Just over a year ago, Harvard and MIT jointly seized an opportunity to rethink the relationship between technology and teaching, on campus and beyond.
The first, bold step was edX, the online learning and research platform that has already drawn more than 1 million learners (as well as partnerships with some of the world’s best universities).
EdX is, to use President Drew Faust’s words, setting “a standard for online learning that upholds the most important aspects of higher education and its values, and allows Harvard to play a leadership role in shaping how education changes in the years to come.”
A year of partnership with edX has shown us that developing high-quality, engaging, Harvard-caliber online offerings requires experimentation and the integration the best of traditional pedagogy with entirely new methodologies.
Building on edX's success, Harvard’s next step was to expand HarvardX as a new model not just for online education, but for how universities fundamentally support faculty innovation in the use of technology in teaching.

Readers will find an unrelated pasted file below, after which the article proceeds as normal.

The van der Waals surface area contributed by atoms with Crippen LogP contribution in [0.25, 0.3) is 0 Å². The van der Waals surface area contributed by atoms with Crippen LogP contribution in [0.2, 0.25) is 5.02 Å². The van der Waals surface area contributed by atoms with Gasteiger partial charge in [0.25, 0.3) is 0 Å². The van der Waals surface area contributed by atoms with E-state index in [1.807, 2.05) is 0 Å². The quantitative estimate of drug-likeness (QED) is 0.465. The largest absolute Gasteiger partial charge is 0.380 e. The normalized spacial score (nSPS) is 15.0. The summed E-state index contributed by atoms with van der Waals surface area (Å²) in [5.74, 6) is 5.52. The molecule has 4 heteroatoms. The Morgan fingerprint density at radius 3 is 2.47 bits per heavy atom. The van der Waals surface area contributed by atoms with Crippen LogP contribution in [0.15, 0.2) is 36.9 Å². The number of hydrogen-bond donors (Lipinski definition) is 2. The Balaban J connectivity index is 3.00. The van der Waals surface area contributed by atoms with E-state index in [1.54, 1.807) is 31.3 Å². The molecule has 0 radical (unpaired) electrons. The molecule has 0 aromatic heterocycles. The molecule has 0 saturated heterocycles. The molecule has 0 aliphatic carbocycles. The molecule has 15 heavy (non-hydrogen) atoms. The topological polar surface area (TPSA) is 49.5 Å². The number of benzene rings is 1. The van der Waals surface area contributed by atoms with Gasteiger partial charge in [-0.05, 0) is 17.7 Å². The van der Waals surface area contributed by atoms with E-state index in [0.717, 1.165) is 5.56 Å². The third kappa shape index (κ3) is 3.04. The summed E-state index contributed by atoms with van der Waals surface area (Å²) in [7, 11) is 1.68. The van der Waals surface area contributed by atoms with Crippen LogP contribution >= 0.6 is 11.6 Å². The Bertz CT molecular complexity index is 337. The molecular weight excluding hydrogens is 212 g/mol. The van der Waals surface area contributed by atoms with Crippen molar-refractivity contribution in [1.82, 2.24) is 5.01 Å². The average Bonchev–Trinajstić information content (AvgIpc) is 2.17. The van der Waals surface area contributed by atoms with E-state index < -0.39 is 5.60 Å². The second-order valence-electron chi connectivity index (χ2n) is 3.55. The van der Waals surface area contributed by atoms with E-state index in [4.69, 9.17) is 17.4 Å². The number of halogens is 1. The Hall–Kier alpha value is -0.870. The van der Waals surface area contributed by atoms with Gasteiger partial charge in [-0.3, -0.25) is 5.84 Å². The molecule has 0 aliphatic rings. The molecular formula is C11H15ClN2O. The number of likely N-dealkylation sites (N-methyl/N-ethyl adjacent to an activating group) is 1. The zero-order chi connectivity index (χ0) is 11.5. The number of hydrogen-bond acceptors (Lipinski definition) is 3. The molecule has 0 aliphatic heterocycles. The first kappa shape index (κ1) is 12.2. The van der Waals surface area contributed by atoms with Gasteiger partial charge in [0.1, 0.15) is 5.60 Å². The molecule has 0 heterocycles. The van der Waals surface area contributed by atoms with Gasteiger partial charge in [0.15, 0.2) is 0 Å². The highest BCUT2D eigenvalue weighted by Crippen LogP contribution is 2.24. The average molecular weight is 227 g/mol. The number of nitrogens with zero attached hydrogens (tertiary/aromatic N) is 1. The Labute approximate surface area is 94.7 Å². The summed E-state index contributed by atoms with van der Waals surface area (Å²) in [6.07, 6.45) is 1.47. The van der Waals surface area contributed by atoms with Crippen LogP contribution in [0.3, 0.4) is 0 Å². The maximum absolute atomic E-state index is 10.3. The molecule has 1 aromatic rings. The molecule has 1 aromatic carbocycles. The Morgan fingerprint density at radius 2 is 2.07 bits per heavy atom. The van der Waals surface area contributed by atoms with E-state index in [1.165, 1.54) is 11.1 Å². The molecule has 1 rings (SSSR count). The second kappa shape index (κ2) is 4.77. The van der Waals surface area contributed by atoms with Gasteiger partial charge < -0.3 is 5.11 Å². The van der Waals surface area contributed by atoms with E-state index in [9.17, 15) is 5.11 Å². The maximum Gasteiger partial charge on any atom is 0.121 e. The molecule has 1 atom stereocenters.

Partnering with others around the University, HarvardX is becoming a new sort of integrated team, kind of like a Innovation Lab for teaching. The idea is to provide faculty both the resources and technical support – through a team of technologists and learning experts from across Harvard – to create online courses, develop new learning objects for on-campus courses, and support rigorous research on learning.
Instead of having to search around the University to find help, faculty can find them all in one place, and get the consulting help they need to build the right support team and bring great ideas to fruition.